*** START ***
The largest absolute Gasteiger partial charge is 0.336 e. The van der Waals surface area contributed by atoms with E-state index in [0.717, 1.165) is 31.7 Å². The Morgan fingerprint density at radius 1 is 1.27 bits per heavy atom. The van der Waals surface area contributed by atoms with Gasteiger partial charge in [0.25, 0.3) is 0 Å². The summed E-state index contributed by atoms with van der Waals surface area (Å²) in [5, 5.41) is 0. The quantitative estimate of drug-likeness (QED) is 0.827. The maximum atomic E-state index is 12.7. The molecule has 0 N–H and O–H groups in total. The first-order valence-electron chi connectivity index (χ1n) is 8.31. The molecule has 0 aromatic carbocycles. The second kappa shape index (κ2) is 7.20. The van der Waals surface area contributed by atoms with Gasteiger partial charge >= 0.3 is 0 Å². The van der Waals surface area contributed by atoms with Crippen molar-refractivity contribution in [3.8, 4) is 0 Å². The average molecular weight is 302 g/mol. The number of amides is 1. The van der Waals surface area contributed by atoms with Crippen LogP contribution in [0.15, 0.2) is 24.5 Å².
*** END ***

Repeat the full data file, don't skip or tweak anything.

The largest absolute Gasteiger partial charge is 0.336 e. The van der Waals surface area contributed by atoms with E-state index in [0.717, 1.165) is 31.7 Å². The Morgan fingerprint density at radius 1 is 1.27 bits per heavy atom. The van der Waals surface area contributed by atoms with Gasteiger partial charge in [0.25, 0.3) is 0 Å². The summed E-state index contributed by atoms with van der Waals surface area (Å²) in [5, 5.41) is 0. The quantitative estimate of drug-likeness (QED) is 0.827. The maximum atomic E-state index is 12.7. The molecule has 0 N–H and O–H groups in total. The first-order valence-electron chi connectivity index (χ1n) is 8.31. The molecule has 0 aromatic carbocycles. The second kappa shape index (κ2) is 7.20. The van der Waals surface area contributed by atoms with Gasteiger partial charge >= 0.3 is 0 Å². The van der Waals surface area contributed by atoms with Crippen molar-refractivity contribution in [3.8, 4) is 0 Å². The average molecular weight is 302 g/mol. The number of amides is 1. The van der Waals surface area contributed by atoms with Crippen LogP contribution in [0.15, 0.2) is 24.5 Å².